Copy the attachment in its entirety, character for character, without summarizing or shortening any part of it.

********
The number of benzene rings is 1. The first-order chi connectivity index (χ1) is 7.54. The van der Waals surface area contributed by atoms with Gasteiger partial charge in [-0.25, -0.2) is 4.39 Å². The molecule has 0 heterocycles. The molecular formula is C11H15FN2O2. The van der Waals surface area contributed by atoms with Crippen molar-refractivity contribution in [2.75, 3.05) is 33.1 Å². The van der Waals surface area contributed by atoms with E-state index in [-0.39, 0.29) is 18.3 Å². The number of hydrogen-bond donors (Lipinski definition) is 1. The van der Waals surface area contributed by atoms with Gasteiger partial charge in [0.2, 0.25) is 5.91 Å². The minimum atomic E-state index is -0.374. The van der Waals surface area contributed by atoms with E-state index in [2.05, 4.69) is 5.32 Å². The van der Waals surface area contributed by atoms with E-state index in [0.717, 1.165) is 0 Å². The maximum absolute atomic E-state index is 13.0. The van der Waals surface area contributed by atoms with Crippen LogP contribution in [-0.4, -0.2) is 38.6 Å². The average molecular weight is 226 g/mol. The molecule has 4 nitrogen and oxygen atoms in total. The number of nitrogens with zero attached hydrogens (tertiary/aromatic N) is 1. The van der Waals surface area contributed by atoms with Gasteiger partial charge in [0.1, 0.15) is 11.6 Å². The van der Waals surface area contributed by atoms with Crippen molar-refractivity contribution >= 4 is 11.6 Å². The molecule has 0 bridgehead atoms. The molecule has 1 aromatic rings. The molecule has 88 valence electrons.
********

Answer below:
The number of benzene rings is 1. The first-order chi connectivity index (χ1) is 7.54. The van der Waals surface area contributed by atoms with Gasteiger partial charge in [-0.25, -0.2) is 4.39 Å². The molecule has 0 heterocycles. The molecular formula is C11H15FN2O2. The van der Waals surface area contributed by atoms with Crippen molar-refractivity contribution in [2.75, 3.05) is 33.1 Å². The van der Waals surface area contributed by atoms with E-state index in [-0.39, 0.29) is 18.3 Å². The number of hydrogen-bond donors (Lipinski definition) is 1. The van der Waals surface area contributed by atoms with Gasteiger partial charge in [0.2, 0.25) is 5.91 Å². The minimum atomic E-state index is -0.374. The van der Waals surface area contributed by atoms with E-state index in [2.05, 4.69) is 5.32 Å². The van der Waals surface area contributed by atoms with E-state index in [0.717, 1.165) is 0 Å². The maximum absolute atomic E-state index is 13.0. The van der Waals surface area contributed by atoms with Crippen LogP contribution in [-0.4, -0.2) is 38.6 Å². The average molecular weight is 226 g/mol. The molecule has 4 nitrogen and oxygen atoms in total. The number of nitrogens with zero attached hydrogens (tertiary/aromatic N) is 1. The van der Waals surface area contributed by atoms with Gasteiger partial charge in [0.1, 0.15) is 11.6 Å². The van der Waals surface area contributed by atoms with Crippen molar-refractivity contribution >= 4 is 11.6 Å². The molecule has 0 bridgehead atoms. The molecule has 1 aromatic rings. The molecule has 88 valence electrons.